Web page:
Saturday, November 12, 2011

Book Review: Providence and the Problem of Evil by Richard Swinburne

“In order rationally to believe that there is a God, despite [evil], we need either strong positive evidence for the existence of God, or a record of discovering with respect to many apparent bad states that a theodicy works with respect to them, or a theodicy for each kind of bad state which seems to count against the existence of God.”1

The problem of evil is considered by many to be the greatest challenge to theism.2 Richard Swinburne offers a defense against this problem in his work Providence and the Problem of Evil.3

Swinburne first develops an account of goods within creation. His account includes beauty, actions, thoughts and feelings as various goods. Given the existence of God, he also argues that worship is a great good.4 Human freedom is necessary for many goods. With freedom, humans can bring about all types of great goods.5 The freedom of persons also allows for great evils. These goods are not just goods for people, but they are states which God would be expected to desire to bring about.6 By developing this account, he is able to turn towards various types of evils.

First, there are moral evils. Moral evils are essentially those bad states of affairs which persons bring about. Swinburne argues that some moral evil is going to be necessary, because it is simply a fact that there are good states of affairs which are logically incompatible.7 Second, there is natural evil—evils which occur without direct causation by persons.

These sections of the book are largely made up of background, yet Swinburne interweaves his theodicy into the chapters on evil. Central to Swinburne’s account is the idea that for every evil, there is some reason that it occurred. There is, in other words, no evil which is superfluous, no evil which is gratuitous. For every evil mentioned, Swinburne provides a possible reason for God’s allowing it to occur. What reasons could God have for allowing evils like the holocaust, or animal pain? Swinburne sums up his view concisely as follows:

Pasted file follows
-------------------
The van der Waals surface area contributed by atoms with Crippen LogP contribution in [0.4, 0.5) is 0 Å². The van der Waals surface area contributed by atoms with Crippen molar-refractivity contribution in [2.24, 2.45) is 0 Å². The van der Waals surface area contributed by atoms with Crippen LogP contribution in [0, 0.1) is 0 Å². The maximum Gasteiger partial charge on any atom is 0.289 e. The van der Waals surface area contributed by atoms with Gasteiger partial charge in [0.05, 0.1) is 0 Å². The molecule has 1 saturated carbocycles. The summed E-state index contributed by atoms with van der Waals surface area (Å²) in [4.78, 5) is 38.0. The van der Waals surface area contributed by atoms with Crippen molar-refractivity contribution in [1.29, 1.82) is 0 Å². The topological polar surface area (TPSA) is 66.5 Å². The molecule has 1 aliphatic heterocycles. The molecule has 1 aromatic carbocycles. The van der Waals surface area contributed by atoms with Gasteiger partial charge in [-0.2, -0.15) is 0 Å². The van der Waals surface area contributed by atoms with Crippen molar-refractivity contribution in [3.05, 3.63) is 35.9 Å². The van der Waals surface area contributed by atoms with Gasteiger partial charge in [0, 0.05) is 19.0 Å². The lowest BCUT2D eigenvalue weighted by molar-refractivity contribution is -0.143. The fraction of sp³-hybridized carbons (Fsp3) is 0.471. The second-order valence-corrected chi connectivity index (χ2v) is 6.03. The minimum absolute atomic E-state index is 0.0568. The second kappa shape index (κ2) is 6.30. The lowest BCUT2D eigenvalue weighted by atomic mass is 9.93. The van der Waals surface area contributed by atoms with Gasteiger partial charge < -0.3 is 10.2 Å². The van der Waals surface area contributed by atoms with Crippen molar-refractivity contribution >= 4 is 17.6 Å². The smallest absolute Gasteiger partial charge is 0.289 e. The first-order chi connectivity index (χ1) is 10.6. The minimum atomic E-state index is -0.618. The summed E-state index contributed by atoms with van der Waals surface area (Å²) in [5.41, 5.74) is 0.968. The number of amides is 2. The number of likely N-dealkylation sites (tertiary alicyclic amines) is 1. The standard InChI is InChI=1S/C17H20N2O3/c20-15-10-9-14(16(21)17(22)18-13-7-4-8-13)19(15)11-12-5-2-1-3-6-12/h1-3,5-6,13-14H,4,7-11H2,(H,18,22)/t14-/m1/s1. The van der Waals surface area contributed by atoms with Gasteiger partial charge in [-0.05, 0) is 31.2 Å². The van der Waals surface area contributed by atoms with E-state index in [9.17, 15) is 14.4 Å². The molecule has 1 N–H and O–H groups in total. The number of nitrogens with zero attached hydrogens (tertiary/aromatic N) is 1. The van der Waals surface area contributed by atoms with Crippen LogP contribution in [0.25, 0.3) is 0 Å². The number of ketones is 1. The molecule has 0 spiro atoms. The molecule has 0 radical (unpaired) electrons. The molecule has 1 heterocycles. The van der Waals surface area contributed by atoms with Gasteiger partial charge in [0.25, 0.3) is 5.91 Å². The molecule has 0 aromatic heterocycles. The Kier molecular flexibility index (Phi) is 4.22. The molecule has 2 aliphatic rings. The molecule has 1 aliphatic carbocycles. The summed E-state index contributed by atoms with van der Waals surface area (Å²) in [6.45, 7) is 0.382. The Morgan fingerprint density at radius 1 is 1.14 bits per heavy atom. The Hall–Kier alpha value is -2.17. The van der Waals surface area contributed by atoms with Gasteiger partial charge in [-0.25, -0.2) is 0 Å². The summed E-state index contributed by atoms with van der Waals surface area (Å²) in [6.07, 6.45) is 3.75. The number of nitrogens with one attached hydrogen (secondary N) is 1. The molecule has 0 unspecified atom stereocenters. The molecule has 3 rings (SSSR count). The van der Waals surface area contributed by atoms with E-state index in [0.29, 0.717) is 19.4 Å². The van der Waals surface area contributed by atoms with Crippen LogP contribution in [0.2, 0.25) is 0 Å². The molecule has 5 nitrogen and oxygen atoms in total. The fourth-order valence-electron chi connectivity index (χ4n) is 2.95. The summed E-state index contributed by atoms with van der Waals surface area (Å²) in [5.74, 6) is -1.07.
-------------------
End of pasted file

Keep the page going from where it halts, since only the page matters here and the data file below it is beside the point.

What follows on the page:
“Every moral evil in the world is such that God allowing it to occur makes possible… the great good of a particular choice between good and bad… Every pain makes possible a courageous response... and normally the goods of compassion and sympathetic action… And all animal pain gives knowledge and opportunity for compassion to animals and humans if they know of it.”8
Swinburne’s view is that for every evil, there is a reason. The reason can be knowledge: when people (or animals) observe animals dying in forest fires, they learn to flee from the fires, and thus save themselves and others.9 Choice is a great good, but in having choices, people can choose to bring about great evils. Horrendous evils like the Holocaust are not just the result of choices in the present, but are the consequences of a long series of evil choices.10

Importantly, Swinburne also argues that God is under no obligation to make everyone’s life equally good. “[I]f [God] gives to some ten good things, and to others twenty good things, no one is wronged; nor has he failed to be perfectly good. He has been generous, and, more so, he has made it possible for us to be generous.”11 God’s providence is good to everyone. There is a level of inequality in the gifts received—but to any and all, gifts are given. The way people choose to use their gifts is what leads to extreme inequities.

Finally, Swinburne argues that God has the right to allow evil, largely due to the extreme dependence people have upon him.12 Not only that, but God has brought about a world in which every person has the possibility of the nearly infinite good of being with God forever. Thus, Swinburne concludes that God has provided people with a choice between the good and rejection of the good. The responsibility for that action is upon the person, not God.13

Throughout Swinburne’s account are several theses many readers may find implausible. He rejects original sin14 and denies that God knows the future free actions of creatures.15 These theological points do not undermine his main theses, however. It is undeniable that Swinburne has provided a lucid account of a “greater good theodicy.” He does provide possible reasons for allowing any type of evil to occur.

The key point of divergence with readers will be whether they are willing to accept these reasons in conjunction with his later conclusions. God has reasons for allowing every evil, and he provides for people to have extraordinarily good lives with the afterlife, but there remain those who will reject these goods. Swinburne’s account is cumulative: the reasons provided for allowing evils do not stand on their own. Rather, they stand together and in unison with God’s providence and direct goodness to all persons through maintaining the world, creating them, and providing them with choices.

Those interested in the problem of evil would do well to read Providence and the Problem of Evil.  Usage of the “greater good theodicy” is on the wane. Many theists today only provide versions of the “free will defense” in relation to the problem of evil. In doing so, they cast aside a powerful philosophical tool for theism. While the “greater good theodicy” will not convince everyone, it can at least provide a strong cumulative case when joined with other defenses against the problem of evil.